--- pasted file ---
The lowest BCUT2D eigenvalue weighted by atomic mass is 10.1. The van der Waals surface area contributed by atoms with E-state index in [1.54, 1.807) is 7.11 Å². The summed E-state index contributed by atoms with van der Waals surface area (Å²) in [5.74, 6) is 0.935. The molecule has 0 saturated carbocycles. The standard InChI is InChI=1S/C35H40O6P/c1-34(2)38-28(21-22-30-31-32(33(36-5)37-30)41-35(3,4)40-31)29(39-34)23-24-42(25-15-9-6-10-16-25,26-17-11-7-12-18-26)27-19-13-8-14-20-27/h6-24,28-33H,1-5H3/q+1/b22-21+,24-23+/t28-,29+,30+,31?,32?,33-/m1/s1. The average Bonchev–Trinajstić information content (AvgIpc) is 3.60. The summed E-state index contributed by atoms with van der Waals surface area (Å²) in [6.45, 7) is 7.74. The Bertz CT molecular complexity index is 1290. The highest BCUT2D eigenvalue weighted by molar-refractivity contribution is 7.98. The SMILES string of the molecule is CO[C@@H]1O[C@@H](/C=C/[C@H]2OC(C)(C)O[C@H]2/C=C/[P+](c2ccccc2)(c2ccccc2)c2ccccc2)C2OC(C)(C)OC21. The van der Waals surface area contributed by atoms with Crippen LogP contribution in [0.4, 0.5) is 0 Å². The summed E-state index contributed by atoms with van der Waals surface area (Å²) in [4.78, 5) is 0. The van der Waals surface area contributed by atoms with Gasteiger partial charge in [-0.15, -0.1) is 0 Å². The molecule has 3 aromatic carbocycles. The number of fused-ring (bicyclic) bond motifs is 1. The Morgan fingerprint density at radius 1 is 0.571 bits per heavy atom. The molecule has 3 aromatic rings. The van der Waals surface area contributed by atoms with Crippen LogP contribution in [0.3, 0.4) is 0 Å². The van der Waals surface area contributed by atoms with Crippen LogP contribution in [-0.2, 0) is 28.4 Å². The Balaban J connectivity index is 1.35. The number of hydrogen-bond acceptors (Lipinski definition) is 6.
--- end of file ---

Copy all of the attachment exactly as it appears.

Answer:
The lowest BCUT2D eigenvalue weighted by atomic mass is 10.1. The van der Waals surface area contributed by atoms with E-state index in [1.54, 1.807) is 7.11 Å². The summed E-state index contributed by atoms with van der Waals surface area (Å²) in [5.74, 6) is 0.935. The molecule has 0 saturated carbocycles. The standard InChI is InChI=1S/C35H40O6P/c1-34(2)38-28(21-22-30-31-32(33(36-5)37-30)41-35(3,4)40-31)29(39-34)23-24-42(25-15-9-6-10-16-25,26-17-11-7-12-18-26)27-19-13-8-14-20-27/h6-24,28-33H,1-5H3/q+1/b22-21+,24-23+/t28-,29+,30+,31?,32?,33-/m1/s1. The average Bonchev–Trinajstić information content (AvgIpc) is 3.60. The summed E-state index contributed by atoms with van der Waals surface area (Å²) in [6.45, 7) is 7.74. The Bertz CT molecular complexity index is 1290. The highest BCUT2D eigenvalue weighted by molar-refractivity contribution is 7.98. The SMILES string of the molecule is CO[C@@H]1O[C@@H](/C=C/[C@H]2OC(C)(C)O[C@H]2/C=C/[P+](c2ccccc2)(c2ccccc2)c2ccccc2)C2OC(C)(C)OC21. The van der Waals surface area contributed by atoms with Crippen LogP contribution in [0.4, 0.5) is 0 Å². The summed E-state index contributed by atoms with van der Waals surface area (Å²) in [4.78, 5) is 0. The van der Waals surface area contributed by atoms with Gasteiger partial charge in [-0.15, -0.1) is 0 Å². The molecule has 3 aromatic carbocycles. The number of fused-ring (bicyclic) bond motifs is 1. The Morgan fingerprint density at radius 1 is 0.571 bits per heavy atom. The molecule has 3 aromatic rings. The van der Waals surface area contributed by atoms with Crippen LogP contribution in [0.3, 0.4) is 0 Å². The van der Waals surface area contributed by atoms with Crippen LogP contribution in [-0.2, 0) is 28.4 Å². The Balaban J connectivity index is 1.35. The number of hydrogen-bond acceptors (Lipinski definition) is 6.